What Is a Cremation?

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Cremation reduces the body to what some call “its essential elements.” Cremation uses heat or another dissolution process to pulverize the body of a deceased person to “mostly tiny bits of bone resembling ash.”

Although some people call cremated remains “ashes,” others call cremated remains “cremains.” The Cremation Association of North America (CANA) prefers “cremated remains,” which maintains a human connection with the decedent. According to CANA, an average adult produces about 4 to 6 pounds of cremated remains.

Cremation is less expensive than burying a body in a cemetery, and some people choose to honor the decedent by using their cremated remains in art, fireworks, jewelry, and tattoos. The crematory or funeral home checks for correct identification of the decedent at several points and treats the decedent with respect and care. Before cremation, they place the decedent in an appropriate container, which survivors select. These include a wooden casket, a rental casket, or a container of particle board or cardboard; essentially anything enclosed, leak-resistant, rigid, and combustible.

The most common cremation type is flame-based cremation, which uses a cremation chamber – a special furnace called a retort. In this chamber, the temperature usually reaches about 1,400 to 1,600 degrees Fahrenheit. The cremation process takes anywhere from 30 minutes up to two to three hours, depending on the heat in the chamber and other factors.

Once the cremation is complete, the crematory allows the cremains to cool and uses a magnet to remove any metal, such as jewelry or surgical implants. A machine pulverizes any remaining bone fragments until they are less than one-eighth of an inch. The crematory then transfers the cremated remains to a temporary container or an urn provided by the survivor.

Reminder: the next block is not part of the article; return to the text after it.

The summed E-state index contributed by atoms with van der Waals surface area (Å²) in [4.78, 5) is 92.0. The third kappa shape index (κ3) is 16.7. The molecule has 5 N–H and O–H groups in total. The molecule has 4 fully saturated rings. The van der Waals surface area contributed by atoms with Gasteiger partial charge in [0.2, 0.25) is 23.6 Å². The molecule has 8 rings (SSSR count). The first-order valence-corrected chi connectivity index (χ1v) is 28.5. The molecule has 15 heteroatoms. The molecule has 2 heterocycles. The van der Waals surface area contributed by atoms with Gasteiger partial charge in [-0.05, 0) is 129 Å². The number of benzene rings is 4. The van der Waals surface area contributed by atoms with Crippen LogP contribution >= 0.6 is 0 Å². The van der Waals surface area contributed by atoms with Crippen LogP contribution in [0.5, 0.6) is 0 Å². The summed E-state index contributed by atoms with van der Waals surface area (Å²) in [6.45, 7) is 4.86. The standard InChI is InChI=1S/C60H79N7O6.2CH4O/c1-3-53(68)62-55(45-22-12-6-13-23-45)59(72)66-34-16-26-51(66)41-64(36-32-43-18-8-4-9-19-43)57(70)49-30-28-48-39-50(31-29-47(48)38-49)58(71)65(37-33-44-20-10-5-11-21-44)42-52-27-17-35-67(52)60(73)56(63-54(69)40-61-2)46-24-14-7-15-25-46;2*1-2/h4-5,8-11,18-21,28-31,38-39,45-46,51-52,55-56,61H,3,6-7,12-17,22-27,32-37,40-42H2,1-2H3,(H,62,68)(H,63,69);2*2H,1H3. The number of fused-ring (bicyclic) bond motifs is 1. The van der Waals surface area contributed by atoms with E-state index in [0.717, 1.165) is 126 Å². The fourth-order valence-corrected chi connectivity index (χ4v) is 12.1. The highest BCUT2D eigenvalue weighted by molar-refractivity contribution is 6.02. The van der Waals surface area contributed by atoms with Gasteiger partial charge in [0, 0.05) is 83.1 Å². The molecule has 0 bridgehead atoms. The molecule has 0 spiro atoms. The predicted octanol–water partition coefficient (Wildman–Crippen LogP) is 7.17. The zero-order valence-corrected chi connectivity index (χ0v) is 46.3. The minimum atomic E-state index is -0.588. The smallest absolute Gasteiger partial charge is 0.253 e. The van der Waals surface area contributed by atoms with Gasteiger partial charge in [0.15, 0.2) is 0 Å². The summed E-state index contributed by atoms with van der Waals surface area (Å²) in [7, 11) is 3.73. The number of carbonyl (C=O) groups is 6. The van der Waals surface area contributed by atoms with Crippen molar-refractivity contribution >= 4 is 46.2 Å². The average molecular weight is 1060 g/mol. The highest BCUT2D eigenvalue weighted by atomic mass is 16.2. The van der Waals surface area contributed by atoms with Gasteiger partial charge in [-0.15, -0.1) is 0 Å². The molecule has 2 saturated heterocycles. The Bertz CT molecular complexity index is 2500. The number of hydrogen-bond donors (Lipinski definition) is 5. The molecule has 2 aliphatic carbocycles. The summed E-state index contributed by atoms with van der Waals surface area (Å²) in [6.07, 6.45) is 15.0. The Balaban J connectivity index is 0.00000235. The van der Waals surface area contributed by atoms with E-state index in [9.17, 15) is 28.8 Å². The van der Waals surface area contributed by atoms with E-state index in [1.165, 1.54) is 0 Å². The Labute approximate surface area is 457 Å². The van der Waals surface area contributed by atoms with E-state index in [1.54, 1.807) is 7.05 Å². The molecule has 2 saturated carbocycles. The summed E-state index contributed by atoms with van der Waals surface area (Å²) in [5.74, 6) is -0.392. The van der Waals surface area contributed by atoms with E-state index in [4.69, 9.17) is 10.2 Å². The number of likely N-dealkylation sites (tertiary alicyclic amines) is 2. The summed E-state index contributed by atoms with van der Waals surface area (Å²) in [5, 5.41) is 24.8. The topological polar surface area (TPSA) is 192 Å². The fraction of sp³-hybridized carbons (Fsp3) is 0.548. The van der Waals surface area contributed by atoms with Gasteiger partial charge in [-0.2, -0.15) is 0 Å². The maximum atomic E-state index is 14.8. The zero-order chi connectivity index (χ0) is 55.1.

Cremations Are on the Rise

In 2020, CANA statistics show that about 56% of the people who died in the United States and 73% of those who died in Canada underwent cremation. CANA reports indicate a trending uptick in cremation for a variety of reasons.

Some advantages of cremation include:

  • It’s less expensive. The median cost of a funeral with a viewing and a burial in the United States in 2021 ranged between $8-12,000 compared to about $7,000 for a funeral with cremation, according to the National Funeral Directors Association (NFDA). People consider it more environmentally friendly. About 56% of consumers in 2021 said they were interested in exploring green funeral options according to NFDA. There is an argument against this reasoning however, because it takes a tremendous amount of energy to burn a body.
  • Cremation can be a quicker and simpler process than planning a funeral, viewing, and burial. It also saves survivors from paying prolonged preservation costs if they need to postpone a memorial service.
  • Spreading the ashes or cremains can be a bonding experience, while some survivors keep the cremated remains.

What Do Survivors Do with Cremains?

Even if survivors don’t bury the cremains or set them in a place of honor, they can find various ways to remember a decedent using cremated remains. Some choose urns such as teddy bears or hourglasses. Other options include:

  • Using a small amount in hand-crafted glass art.
  • Turning them into diamond jewelry.
  • Incorporating them into a memorial fireworks display.
  • Getting a ritual or commemorative tattoo, which mixes a small amount of cremated remains with tattoo ink.
  • Creating an eternal reef with the cremation urn and environmentally safe concrete on the ocean floor.
  • Launching a symbolic portion into space aboard a scientific or commercial satellite.
  • Pressing them into a vinyl record with a recording of choice.

Summary

Cremation is a method of processing a dead body that has a long history and continues to grow in popularity. Along with being less expensive as a financial factor, cremation provides many more choices than a typical body burial for the survivor. Understanding the process can help survivors manage post-death logistics when it comes to deciding what to do with cremains.

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